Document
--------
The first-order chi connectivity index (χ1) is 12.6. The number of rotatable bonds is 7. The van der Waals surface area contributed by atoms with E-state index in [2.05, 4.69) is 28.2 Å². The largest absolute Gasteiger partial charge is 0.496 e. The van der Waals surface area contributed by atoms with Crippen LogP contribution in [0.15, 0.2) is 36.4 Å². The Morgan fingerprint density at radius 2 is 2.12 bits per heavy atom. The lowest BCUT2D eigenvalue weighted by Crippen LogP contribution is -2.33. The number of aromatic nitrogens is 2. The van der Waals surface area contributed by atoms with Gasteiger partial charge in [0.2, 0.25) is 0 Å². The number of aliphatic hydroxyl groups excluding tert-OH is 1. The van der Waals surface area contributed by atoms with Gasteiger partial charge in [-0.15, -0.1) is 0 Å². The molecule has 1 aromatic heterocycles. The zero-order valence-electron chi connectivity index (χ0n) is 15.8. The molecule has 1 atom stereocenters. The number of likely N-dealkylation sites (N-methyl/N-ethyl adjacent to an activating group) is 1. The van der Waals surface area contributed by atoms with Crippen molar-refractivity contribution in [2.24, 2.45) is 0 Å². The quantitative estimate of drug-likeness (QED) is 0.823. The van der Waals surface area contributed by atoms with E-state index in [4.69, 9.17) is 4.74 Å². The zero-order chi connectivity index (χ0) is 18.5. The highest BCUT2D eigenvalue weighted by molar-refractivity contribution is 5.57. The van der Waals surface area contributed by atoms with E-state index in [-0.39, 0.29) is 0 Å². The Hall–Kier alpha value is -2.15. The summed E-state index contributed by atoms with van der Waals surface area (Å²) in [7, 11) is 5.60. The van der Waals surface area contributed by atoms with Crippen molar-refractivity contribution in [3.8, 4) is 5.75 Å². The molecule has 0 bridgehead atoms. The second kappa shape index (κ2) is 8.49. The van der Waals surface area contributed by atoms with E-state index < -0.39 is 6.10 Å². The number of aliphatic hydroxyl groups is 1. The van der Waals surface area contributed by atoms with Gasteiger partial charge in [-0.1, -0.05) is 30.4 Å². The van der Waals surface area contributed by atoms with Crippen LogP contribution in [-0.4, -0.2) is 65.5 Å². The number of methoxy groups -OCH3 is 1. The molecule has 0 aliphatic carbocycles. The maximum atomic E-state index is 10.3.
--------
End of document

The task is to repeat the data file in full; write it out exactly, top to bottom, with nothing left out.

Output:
The first-order chi connectivity index (χ1) is 12.6. The number of rotatable bonds is 7. The van der Waals surface area contributed by atoms with E-state index in [2.05, 4.69) is 28.2 Å². The largest absolute Gasteiger partial charge is 0.496 e. The van der Waals surface area contributed by atoms with Crippen LogP contribution in [0.15, 0.2) is 36.4 Å². The Morgan fingerprint density at radius 2 is 2.12 bits per heavy atom. The lowest BCUT2D eigenvalue weighted by Crippen LogP contribution is -2.33. The number of aromatic nitrogens is 2. The van der Waals surface area contributed by atoms with Gasteiger partial charge in [0.2, 0.25) is 0 Å². The number of aliphatic hydroxyl groups excluding tert-OH is 1. The van der Waals surface area contributed by atoms with Gasteiger partial charge in [-0.15, -0.1) is 0 Å². The molecule has 1 aromatic heterocycles. The zero-order valence-electron chi connectivity index (χ0n) is 15.8. The molecule has 1 atom stereocenters. The number of likely N-dealkylation sites (N-methyl/N-ethyl adjacent to an activating group) is 1. The van der Waals surface area contributed by atoms with Crippen molar-refractivity contribution in [2.24, 2.45) is 0 Å². The quantitative estimate of drug-likeness (QED) is 0.823. The van der Waals surface area contributed by atoms with E-state index in [4.69, 9.17) is 4.74 Å². The zero-order chi connectivity index (χ0) is 18.5. The highest BCUT2D eigenvalue weighted by molar-refractivity contribution is 5.57. The van der Waals surface area contributed by atoms with E-state index in [-0.39, 0.29) is 0 Å². The Hall–Kier alpha value is -2.15. The summed E-state index contributed by atoms with van der Waals surface area (Å²) in [7, 11) is 5.60. The van der Waals surface area contributed by atoms with Crippen molar-refractivity contribution in [3.8, 4) is 5.75 Å². The molecule has 0 bridgehead atoms. The second kappa shape index (κ2) is 8.49. The van der Waals surface area contributed by atoms with E-state index < -0.39 is 6.10 Å². The number of aliphatic hydroxyl groups is 1. The van der Waals surface area contributed by atoms with Gasteiger partial charge in [-0.1, -0.05) is 30.4 Å². The van der Waals surface area contributed by atoms with Crippen LogP contribution in [-0.4, -0.2) is 65.5 Å². The number of methoxy groups -OCH3 is 1. The molecule has 0 aliphatic carbocycles. The maximum atomic E-state index is 10.3.